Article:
Acute & Chronic Mastoiditis
Mastoiditis is a serious bacterial infection that develops in the mastoid process—a small structure located behind the ear.
Mastoiditis occurs when the mastoid process—a small, honeycomb-like structure located behind the ear—becomes infected with bacteria. While the mastoid process is often referred to as a bone, it’s actually composed of tiny, hollow air sacs and is a part of the inner ear.
Mastoiditis may be classified as:
- Acute – The most common type, acute mastoiditis is linked to middle ear infections and most often affects children.
- Chronic – Chronic mastoiditis describes an ongoing infection that affects both the middle ear and the mastoid process, usually causing persistent ear drainage.
Most cases of mastoiditis result from an untreated middle ear infection (otitis media). Pneumococcus bacteria is usually at the root of mastoiditis, although widespread administration of the pneumococcal conjugate vaccine has significantly reduced the occurrence of this condition.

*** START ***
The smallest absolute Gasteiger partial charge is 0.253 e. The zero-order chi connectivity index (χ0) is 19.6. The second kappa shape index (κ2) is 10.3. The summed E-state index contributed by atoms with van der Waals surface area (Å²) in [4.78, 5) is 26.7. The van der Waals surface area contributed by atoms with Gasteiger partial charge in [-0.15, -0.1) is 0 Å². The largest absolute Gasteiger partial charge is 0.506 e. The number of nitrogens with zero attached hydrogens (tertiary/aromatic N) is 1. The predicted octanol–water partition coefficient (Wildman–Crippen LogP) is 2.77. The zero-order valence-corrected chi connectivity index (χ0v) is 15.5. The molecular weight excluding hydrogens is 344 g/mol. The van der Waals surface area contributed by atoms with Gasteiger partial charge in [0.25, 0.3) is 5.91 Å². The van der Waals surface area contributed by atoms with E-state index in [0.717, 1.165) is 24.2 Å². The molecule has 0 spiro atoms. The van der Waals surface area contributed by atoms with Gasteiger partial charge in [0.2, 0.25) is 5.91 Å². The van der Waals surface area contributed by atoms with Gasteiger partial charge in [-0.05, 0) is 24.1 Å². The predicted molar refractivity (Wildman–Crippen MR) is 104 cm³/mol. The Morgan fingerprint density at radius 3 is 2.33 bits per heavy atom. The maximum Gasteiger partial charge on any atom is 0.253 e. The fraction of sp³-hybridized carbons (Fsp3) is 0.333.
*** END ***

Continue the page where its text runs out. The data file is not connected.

Less commonly, a cholesteatoma is to blame for mastoiditis. This rare growth can occur when skill cells collect deep within the ear.
Mastoiditis and ear infections share many of the same symptoms. Some of the most common symptoms of mastoiditis include:
- Ear discharge
- Pain, tenderness or redness behind the ear
- Visible swelling behind the ear
- Impaired hearing in the affected ear
It’s important to promptly seek treatment if you or your child is experiencing symptoms of an ear infection or mastoiditis. If left unaddressed, mastoiditis could spread and cause severe complications like:
- Facial paralysis
- Vision changes
- A blood clot
- A brain abscess
- Blood poisoning
A patient who is displaying signs of an ear infection or mastoiditis will receive a thorough ear exam. If this exam indicates that the infection may have spread beyond the middle ear, one or more of the following tests may be performed:
- A CT (computed tomography) or MRI (magnetic resonance imaging) scan of the ear and head
- A skull X-ray
- A white blood cell count
Tampa General Hospital’s ENT & Urology Institute is home to otolaryngologists who excel in mastoiditis treatment. Oral or intravenous antibiotics are the main form of treatment for mastoiditis, sometimes in multiple rounds to ensure the infection has cleared. Less commonly, surgery may be recommended to remove the infected portion of the mastoid process and prevent complications.